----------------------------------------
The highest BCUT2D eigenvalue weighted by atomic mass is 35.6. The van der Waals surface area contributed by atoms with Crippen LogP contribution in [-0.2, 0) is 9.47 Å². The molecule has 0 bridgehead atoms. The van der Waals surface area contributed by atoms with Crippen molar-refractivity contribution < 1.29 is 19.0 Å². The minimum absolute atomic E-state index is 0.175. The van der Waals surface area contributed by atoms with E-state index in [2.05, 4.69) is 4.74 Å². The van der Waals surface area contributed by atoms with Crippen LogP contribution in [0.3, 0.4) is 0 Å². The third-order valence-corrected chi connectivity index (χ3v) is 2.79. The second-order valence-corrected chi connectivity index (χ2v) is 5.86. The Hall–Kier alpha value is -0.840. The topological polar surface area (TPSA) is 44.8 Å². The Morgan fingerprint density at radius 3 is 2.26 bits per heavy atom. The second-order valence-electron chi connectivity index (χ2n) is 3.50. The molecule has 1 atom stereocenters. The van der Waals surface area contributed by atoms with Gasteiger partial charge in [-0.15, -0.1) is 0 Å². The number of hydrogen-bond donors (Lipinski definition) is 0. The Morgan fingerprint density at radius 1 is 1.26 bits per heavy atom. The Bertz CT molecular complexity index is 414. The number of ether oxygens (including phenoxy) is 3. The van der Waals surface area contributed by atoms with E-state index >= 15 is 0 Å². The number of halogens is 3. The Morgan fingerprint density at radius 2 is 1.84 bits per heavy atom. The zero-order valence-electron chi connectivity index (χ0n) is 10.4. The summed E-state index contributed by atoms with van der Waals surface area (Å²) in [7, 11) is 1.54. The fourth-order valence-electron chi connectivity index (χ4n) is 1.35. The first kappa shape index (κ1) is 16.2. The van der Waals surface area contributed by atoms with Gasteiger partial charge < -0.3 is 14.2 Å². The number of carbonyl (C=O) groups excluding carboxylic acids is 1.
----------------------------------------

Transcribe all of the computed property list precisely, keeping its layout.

The highest BCUT2D eigenvalue weighted by atomic mass is 35.6. The van der Waals surface area contributed by atoms with Crippen LogP contribution in [-0.2, 0) is 9.47 Å². The molecule has 0 bridgehead atoms. The van der Waals surface area contributed by atoms with Crippen molar-refractivity contribution < 1.29 is 19.0 Å². The minimum absolute atomic E-state index is 0.175. The van der Waals surface area contributed by atoms with E-state index in [2.05, 4.69) is 4.74 Å². The van der Waals surface area contributed by atoms with Crippen LogP contribution in [0.3, 0.4) is 0 Å². The third-order valence-corrected chi connectivity index (χ3v) is 2.79. The second-order valence-corrected chi connectivity index (χ2v) is 5.86. The Hall–Kier alpha value is -0.840. The topological polar surface area (TPSA) is 44.8 Å². The Morgan fingerprint density at radius 3 is 2.26 bits per heavy atom. The second-order valence-electron chi connectivity index (χ2n) is 3.50. The molecule has 1 atom stereocenters. The van der Waals surface area contributed by atoms with Gasteiger partial charge in [-0.15, -0.1) is 0 Å². The number of hydrogen-bond donors (Lipinski definition) is 0. The Morgan fingerprint density at radius 1 is 1.26 bits per heavy atom. The Bertz CT molecular complexity index is 414. The number of ether oxygens (including phenoxy) is 3. The van der Waals surface area contributed by atoms with E-state index >= 15 is 0 Å². The number of halogens is 3. The Morgan fingerprint density at radius 2 is 1.84 bits per heavy atom. The zero-order valence-electron chi connectivity index (χ0n) is 10.4. The summed E-state index contributed by atoms with van der Waals surface area (Å²) in [7, 11) is 1.54. The fourth-order valence-electron chi connectivity index (χ4n) is 1.35. The first kappa shape index (κ1) is 16.2. The van der Waals surface area contributed by atoms with Gasteiger partial charge < -0.3 is 14.2 Å². The number of carbonyl (C=O) groups excluding carboxylic acids is 1.